Mrs. MMT actually lived with them for a little over two months while I was away at grad school and right before we were married. They watched old movies with Clarke Gable together and my grandmother enjoyed having her there so much, she would often try to convince me to have us live there for a while after we were married.

She first started showing signs of Alzheimer’s about eight years ago, and unfortunately it only become worse. She hasn’t recognized me or Mrs. MMT in a few years and while she always loved seeing Sprout, she was never entirely sure who she was. Maybe a year or so ago, she starting not knowing my parents and this past January we moved them to an assisted living facility with memory care from the house they built more than 40 years ago.

My granddad woke up around 5:30 on Monday and my grandmother told him she was cold, he got her a blanket and told her he loved her and went out to watch TV. When he checked back in on her a little bit later, she was dead. In some ways, it is comforting to know that she went quickly, and that if she suffered, it didn’t last long. However, for him, it happened too quick. He told me yesterday that he wished that he had been able to hold her just one more time.

As we talked about her yesterday, he said that she was a great wife and mother, that they had a long happy life, and that he could not have asked for anything more. Best of all, and the most comforting, is that I know we will all see her again. She’ll have no more hip pain, and she will remember everyone when we all meet again.

Dee Turner
August 31, 1928 – May 28, 2018

Daniel

Well, I just started this blog and have already taking a longer break than I anticipated. It started by taking a few days away from work as my wife’s sister and her husband came into town and continued on through Veterans Day yesterday. Thank you to all who served in war, especially those who had no choice.

Them being here lead to an idea for a post that I had for a while, but wasn’t sure I really wanted to write about. Back in August, my sister in law was due with their first child in a few weeks when suddenly the child died. Apparently he had an issue with the umbilical cord.  When my wife called me to tell me there was a problem, I thought worst case scenario, he’d be born premature (my wife’s sister, my brother and I were all born earlier in pregnancy), so I really didn’t give it a second thought. I had no idea that there was such a thing as cord issues or that baby could still die this late in pregnancy.

I suppose I was also a bit naive. A week prior, my brother’s wife had to have emergency surgery due to an ectopic pregnancy that resulted in a miscarriage and her having one of her fallopian tubes removed. For some reason, I felt as if since one bad thing had already happened, another would couldn’t. Obviously, that is not the way the world works and so while one of my sister in laws is recovering from surgery the other is being told she has lost her son and tragically will still have to go through labor. She delivered Daniel earlier the next morning.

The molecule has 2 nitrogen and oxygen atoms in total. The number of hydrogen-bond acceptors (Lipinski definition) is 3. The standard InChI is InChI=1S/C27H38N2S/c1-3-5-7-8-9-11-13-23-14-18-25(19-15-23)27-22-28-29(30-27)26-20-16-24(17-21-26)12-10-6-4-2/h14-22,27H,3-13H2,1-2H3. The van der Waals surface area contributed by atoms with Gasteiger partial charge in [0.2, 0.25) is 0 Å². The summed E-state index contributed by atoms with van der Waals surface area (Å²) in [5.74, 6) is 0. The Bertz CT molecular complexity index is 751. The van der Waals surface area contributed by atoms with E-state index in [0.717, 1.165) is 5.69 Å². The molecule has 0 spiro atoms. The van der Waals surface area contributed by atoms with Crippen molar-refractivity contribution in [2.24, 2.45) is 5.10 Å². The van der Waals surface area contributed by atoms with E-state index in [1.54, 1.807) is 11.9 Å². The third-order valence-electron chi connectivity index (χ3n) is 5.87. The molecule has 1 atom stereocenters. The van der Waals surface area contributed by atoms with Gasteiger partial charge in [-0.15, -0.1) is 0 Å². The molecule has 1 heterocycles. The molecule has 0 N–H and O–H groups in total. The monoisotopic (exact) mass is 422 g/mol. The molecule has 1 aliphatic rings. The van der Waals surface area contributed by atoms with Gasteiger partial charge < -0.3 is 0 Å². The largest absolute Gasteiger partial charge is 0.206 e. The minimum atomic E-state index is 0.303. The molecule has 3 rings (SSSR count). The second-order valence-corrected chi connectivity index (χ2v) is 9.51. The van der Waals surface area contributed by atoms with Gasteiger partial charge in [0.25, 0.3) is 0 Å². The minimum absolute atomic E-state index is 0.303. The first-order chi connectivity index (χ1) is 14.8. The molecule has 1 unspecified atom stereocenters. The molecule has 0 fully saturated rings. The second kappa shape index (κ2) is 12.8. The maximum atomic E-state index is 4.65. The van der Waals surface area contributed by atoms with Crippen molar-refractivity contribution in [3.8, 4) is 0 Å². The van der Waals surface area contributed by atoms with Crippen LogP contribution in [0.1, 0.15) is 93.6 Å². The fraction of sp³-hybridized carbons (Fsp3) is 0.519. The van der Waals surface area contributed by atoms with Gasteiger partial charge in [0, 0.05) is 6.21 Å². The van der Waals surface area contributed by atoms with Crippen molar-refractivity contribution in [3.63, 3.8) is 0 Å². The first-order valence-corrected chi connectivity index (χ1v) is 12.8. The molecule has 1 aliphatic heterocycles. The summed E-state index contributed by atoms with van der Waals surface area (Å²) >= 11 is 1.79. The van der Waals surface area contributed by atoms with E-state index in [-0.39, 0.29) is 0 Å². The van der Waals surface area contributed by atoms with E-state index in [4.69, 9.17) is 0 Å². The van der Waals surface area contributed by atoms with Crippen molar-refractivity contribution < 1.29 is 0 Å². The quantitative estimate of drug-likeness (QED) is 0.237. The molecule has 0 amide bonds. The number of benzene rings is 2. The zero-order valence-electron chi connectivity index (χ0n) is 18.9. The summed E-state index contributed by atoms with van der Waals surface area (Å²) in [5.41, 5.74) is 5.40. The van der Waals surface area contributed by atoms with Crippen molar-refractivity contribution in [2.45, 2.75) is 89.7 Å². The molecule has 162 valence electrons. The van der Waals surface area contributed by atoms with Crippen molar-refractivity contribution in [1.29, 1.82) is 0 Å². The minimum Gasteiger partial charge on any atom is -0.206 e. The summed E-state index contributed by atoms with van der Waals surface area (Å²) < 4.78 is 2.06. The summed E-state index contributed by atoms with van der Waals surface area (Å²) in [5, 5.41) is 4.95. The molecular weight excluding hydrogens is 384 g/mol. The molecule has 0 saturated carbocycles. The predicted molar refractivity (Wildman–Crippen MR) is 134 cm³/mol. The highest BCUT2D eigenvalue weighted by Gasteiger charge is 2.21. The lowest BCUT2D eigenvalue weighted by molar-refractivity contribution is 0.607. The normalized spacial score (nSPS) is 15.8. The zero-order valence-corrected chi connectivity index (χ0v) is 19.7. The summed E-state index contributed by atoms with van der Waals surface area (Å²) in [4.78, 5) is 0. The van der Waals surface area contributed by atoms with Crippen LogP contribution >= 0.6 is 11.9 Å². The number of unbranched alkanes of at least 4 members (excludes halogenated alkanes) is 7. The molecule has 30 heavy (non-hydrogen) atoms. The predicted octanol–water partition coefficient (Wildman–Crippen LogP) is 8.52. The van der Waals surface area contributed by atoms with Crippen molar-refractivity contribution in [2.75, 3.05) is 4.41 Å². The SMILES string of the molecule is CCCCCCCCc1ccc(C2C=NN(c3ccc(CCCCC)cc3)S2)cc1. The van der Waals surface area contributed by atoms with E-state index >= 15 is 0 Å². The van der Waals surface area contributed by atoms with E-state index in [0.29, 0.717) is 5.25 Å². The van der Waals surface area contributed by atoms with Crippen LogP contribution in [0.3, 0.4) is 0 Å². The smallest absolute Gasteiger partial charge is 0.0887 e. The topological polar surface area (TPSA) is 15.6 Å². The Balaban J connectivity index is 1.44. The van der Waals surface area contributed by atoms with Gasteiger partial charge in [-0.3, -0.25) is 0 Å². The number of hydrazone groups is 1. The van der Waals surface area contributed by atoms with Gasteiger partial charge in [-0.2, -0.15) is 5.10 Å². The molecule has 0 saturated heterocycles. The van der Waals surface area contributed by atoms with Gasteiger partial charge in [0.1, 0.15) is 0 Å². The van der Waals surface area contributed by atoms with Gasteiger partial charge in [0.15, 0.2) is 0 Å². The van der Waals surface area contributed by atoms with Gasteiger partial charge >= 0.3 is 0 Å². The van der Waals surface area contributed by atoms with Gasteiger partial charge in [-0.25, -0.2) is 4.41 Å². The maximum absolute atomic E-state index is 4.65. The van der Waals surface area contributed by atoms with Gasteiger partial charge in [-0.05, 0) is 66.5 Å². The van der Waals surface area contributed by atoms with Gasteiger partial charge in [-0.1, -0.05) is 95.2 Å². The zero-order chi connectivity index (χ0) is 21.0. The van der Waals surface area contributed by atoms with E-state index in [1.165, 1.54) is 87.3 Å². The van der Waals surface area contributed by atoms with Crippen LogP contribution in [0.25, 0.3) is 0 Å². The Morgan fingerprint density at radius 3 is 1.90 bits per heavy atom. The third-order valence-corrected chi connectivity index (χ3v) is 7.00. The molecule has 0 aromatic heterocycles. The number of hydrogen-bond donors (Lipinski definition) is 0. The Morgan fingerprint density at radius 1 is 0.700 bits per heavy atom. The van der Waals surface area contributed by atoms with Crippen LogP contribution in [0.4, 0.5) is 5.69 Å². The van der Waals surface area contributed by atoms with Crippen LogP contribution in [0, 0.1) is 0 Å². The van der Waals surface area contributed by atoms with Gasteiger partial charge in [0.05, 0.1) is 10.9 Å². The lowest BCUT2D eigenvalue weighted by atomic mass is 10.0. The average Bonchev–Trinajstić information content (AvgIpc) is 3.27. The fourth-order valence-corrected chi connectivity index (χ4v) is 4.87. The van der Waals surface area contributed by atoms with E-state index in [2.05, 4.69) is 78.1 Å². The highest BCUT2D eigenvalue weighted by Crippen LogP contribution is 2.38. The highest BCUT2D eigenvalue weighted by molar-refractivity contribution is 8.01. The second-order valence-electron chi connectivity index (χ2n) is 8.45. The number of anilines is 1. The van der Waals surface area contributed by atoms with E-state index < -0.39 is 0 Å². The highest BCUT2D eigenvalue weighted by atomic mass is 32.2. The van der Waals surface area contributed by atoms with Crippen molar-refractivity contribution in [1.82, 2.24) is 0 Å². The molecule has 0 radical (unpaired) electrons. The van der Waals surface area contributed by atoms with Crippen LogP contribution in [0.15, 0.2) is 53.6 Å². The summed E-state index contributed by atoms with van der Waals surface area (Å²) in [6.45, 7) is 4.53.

Later they decided it would be good for them to get away from everyone one and come visit us (we are about a 12 hour drive away) and that is why they were here over the weekend. Now obviously, I can’t imagine they pain and anger they felt. Outside of my grandmother dying about a year and a half ago, I have never experienced death. They, on the other hand, had experienced what many people consider the worst loss, the death of a child.

Talking with my brother in law (well, technically my sister in law’s husband, but that is harder to saw) this weekend, I began to realize more of the frustration that comes with tragedy. He is understandably angry with God; but he also realizes that God didn’t kill Daniel. Recognizing God’s sovereignty, he is angry that God didn’t intervene and save Daniel. So he struggles with the question of why, why did this happen?

The answer, in my mind, leads to more frustration because it is so utterly unsatisfying: we live in a broken world. I think my brother in law knows this. I think he knows that this wasn’t some punishment for his sins or divine retribution, but instead that death is a just a part of life. Outside of the Garden, tragedy happens. Away from paradise, there are murderers and rapist, 30 year olds get cancer, people bomb buildings, storm surges kill thousands and umbilical cords get tangled.  And really, that just sucks. It is not comforting during times of loss. It does not encourage us emotionally, but instead reminds us that we could be, at any moment, seconds away from death and tragedy.

My pastor likes to say that life was great in the first two pages of the Bible and will be again during the last two, but in between is terrible as we experience loss and separation from God. I suppose in times of tragedy we should be reminded that one day we will experience no death; that we will walk with God and worship him for eternity. It should give us hope for the future and of Christ’s return. We should be reminded that our time is short and that we are commanded to go to every nation preaching the Gospel. Instead of renewed hope I think most people experience hopelessness; instead of looking to the future the dwell in the past and what could have been; instead of vigor for those without Christ, they feel apathy and the sinking feeling that life is pointless.

Our models for this include Job who continued to praise God and even Christ who asked forgiveness of those who crucified Him. Most people fail to meet these standards; I know I would in the face of tragedy, I usually do just in the face of minor inconvenience.